return DatabaseClient.builder().connectionFactory(factory).build()
    }

    @Bean
    fun connectionFactory(): PostgresqlConnectionFactory {
        val config = PostgresqlConnectionConfiguration.builder() //
                .host("192.168.99.100") //
                .port(5432) //
                .database("reactive") //
                .username("reactive") //
                .password("reactive123") //
                .build()

        return PostgresqlConnectionFactory(config)
    }

}


Finally, we can create REST controllers that contain the definition of our reactive API methods. With Kotlin, it does not take much space. The following controller definition contains three GET methods that allow us to find all employees, all employees assigned to a given organization, or a single employee by id.

@RestController
@RequestMapping("/employees")
class EmployeeController {

    @Autowired
    lateinit var repository : EmployeeRepository

    @GetMapping
    fun findAll() : Flux<Employee> = repository.findAll()

    @GetMapping("/{id}")
    fun findById(@PathVariable id : Int) : Mono<Employee> = repository.findById(id)

    @GetMapping("/organization/{organizationId}")
    fun findByorganizationId(@PathVariable organizationId : Int) : Flux<Employee> = repository.findByOrganizationId(organizationId)

    @PostMapping
    fun add(@RequestBody employee: Employee) : Mono<Employee> = repository.save(employee)

}


Inter-Service Communication

For the OrganizationController, the implementation is a little bit more complicated. Because organization-service is communicating with employee-service, we first need to declare reactive WebFlux WebClientbuilder.

@Bean
fun clientBuilder() : WebClient.Builder {
    return WebClient.builder()
}


Then, similar to the repository bean, the builder is being injected into the controller. It is used inside thefindByIdWithEmployees method for calling method GET /employees/organization/{organizationId} exposed by employee-service. As you can see on the code fragment below, it provides a reactive API and returns the Flux object containing a list of found employees. This list is injected into the OrganizationDTO object using zipWith Reactor method.

@RestController
@RequestMapping("/organizations")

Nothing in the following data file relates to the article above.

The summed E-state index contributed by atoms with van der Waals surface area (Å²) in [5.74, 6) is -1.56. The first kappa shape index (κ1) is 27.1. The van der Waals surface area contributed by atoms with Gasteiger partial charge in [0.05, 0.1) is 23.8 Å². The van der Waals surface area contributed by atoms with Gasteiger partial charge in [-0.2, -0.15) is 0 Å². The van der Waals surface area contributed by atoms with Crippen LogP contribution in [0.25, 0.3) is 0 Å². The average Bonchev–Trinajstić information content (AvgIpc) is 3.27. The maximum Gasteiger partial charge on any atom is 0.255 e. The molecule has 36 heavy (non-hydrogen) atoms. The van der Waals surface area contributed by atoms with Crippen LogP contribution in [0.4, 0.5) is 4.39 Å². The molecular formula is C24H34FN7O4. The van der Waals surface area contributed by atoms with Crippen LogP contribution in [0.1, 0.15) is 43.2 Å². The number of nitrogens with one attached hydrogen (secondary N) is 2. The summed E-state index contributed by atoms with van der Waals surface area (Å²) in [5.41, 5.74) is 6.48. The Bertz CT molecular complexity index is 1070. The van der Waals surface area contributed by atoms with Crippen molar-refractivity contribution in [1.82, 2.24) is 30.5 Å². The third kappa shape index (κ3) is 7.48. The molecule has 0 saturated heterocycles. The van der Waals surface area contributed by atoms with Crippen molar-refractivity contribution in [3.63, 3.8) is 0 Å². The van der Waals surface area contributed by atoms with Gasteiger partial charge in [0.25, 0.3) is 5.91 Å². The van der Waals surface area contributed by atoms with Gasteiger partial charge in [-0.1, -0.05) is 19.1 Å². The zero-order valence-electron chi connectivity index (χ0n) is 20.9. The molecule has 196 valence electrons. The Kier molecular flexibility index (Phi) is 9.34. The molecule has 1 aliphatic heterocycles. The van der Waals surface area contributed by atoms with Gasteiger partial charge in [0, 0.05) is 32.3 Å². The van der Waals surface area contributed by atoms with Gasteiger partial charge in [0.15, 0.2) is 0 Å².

class OrganizationController {

    @Autowired
    lateinit var repository : OrganizationRepository
    @Autowired
    lateinit var clientBuilder : WebClient.Builder

    @GetMapping
    fun findAll() : Flux<Organization> = repository.findAll()

    @GetMapping("/{id}")
    fun findById(@PathVariable id : Int) : Mono<Organization> = repository.findById(id)

    @GetMapping("/{id}/withEmployees")
    fun findByIdWithEmployees(@PathVariable id : Int) : Mono<OrganizationDTO> {
        val employees : Flux<Employee> = clientBuilder.build().get().uri("http://localhost:8090/employees/organization/$id")
                .retrieve().bodyToFlux(Employee::class.java)
        val org : Mono = repository.findById(id)
        return org.zipWith(employees.collectList())
                .map { tuple -> OrganizationDTO(tuple.t1.id as Int, tuple.t1.name, tuple.t2) }
    }

    @PostMapping
    fun add(@RequestBody employee: Organization) : Mono<Organization> = repository.save(employee)

}


How Does it Work?

Before running the tests we need to start Postgres database. Here’s the Docker command used for running Postgres container. It is creating user with password, and setting up default database.

$ docker run -d --name postgres -p 5432:5432 -e POSTGRES_USER=reactive -e POSTGRES_PASSWORD=reactive123 -e POSTGRES_DB=reactive postgres


Then, we need to create some tests tables, so you have to run SQL script placed in the section Implementing Entities and DTOs. After that, you can start our test applications. If you do not override default settings provided inside application.yml files, employee-service is listening on port 8090 and organization-service on port 8095. The following picture illustrates the architecture of our sample system.
spring-data-1
Now, let’s add some test data using reactive API exposed by the applications.

$ curl -d '{"name":"Test1"}' -H "Content-Type: application/json" -X POST http://localhost:8095/organizations
$ curl -d '{"name":"Name1", "balance":5000, "organizationId":1}' -H "Content-Type: application/json" -X POST http://localhost:8090/employees
$ curl -d '{"name":"Name2", "balance":10000, "organizationId":1}' -H "Content-Type: application/json" -X POST http://localhost:8090/employees


Finally, you can call the GET organizations/{id}/withEmployees method, for example, using your web browser. The result should be similar to the result visible in the following picture.

spring-data-2

Topics:
java ,spring ,kotlin ,maven ,r2dbc ,reactive spring ,reative apis ,api ,spring data